While much of the “freedom” conversation in our country revolves around the rights of religious people to engage in discrimination, I think we’ve missed a far more important question of freedom. These questions don’t involve the First Amendment but rather the Fourth Amendment, not freedom of religion but freedom from unreasonable search and seizure.
Take the recent case Utah v. Strieff. In that case a police officer surveilled a house for possible drug activity. The officer decided to stop and question a man for visiting the house. During the questioning he got Strieff’s name and identification.
The stop would normally be considered illegal because the officer did not have enough reasonable suspicion for it. However, after the fact of the stop, the officer learned Strieff had an outstanding warrant and used this as pretext for a search which revealed possession of a small amount of drugs. The State of Utah used the after-the-fact discovery of the warrant as justification of the search.
The case reminded me of something I saw while doing a police ride along last year. The officers I rode with stopped a number of people and, when running their licenses, found each one had outstanding warrants for things like unpaid parking tickets. This is an issue which affects many in the central city - warrants for outstanding fines. But now the Supreme Court just gave officers a way to legitimize stops that otherwise would be illegal.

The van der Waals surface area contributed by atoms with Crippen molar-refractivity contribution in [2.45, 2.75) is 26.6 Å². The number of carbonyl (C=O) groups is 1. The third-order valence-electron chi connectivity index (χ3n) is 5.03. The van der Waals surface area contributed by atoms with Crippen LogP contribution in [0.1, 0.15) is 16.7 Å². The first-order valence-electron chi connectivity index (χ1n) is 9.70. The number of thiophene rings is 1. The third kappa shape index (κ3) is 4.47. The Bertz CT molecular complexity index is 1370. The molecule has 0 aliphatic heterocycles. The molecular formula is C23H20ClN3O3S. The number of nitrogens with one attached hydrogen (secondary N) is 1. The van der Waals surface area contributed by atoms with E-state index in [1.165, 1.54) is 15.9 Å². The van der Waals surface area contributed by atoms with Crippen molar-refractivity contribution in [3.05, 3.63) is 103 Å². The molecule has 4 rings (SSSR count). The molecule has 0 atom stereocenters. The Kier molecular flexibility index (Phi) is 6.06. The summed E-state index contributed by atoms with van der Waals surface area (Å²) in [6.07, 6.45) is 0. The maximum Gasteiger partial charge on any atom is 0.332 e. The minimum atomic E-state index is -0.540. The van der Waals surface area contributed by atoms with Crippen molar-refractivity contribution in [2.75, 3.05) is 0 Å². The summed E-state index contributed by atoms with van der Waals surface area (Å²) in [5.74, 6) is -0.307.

This deeply troubled Justice Sonia Sotomayor, who noted in a dissent, “
“This case involves a suspicionless stop, one in which the officer initiated this chain of events without justification … this case tells everyone, white and black, guilty and innocent, that an officer can verify your legal status at any time. It says that your body is subject to invasion while courts excuse the violation of your rights. It implies that you are not a citizen of a democracy but the subject of a carceral state, just waiting to be cataloged.”
It can be hard to sympathize with Strieff, a defendant who turned out to be guilty of the crime suspected by the police officer conducting the illegal search. And yet as Justice Sotomayor recognized, none of us can be free unless all experience fair and equal treatment before the law.
Justice Sotomayor did not see freedom as autonomy - I’ll do what I want - but rather freedom as the commitment to equality, freedom with a purpose, freedom to be citizens.
When I need to remember this distinction between the freedom of autonomy and the freedom of equality, I remember Jesus. Jesus didn’t say to the disciples, “I’m on my own, I wash my hands of your problems.” No, that was Pontius Pilate's line. Instead, Jesus, “did not regard equality with God as something to be exploited, but emptied himself,” and gave his life in service to others. And in the end we know Jesus was far more free than Pilate, because a life lived for equality is far better than a life lived for oneself. Alleluia and Amen.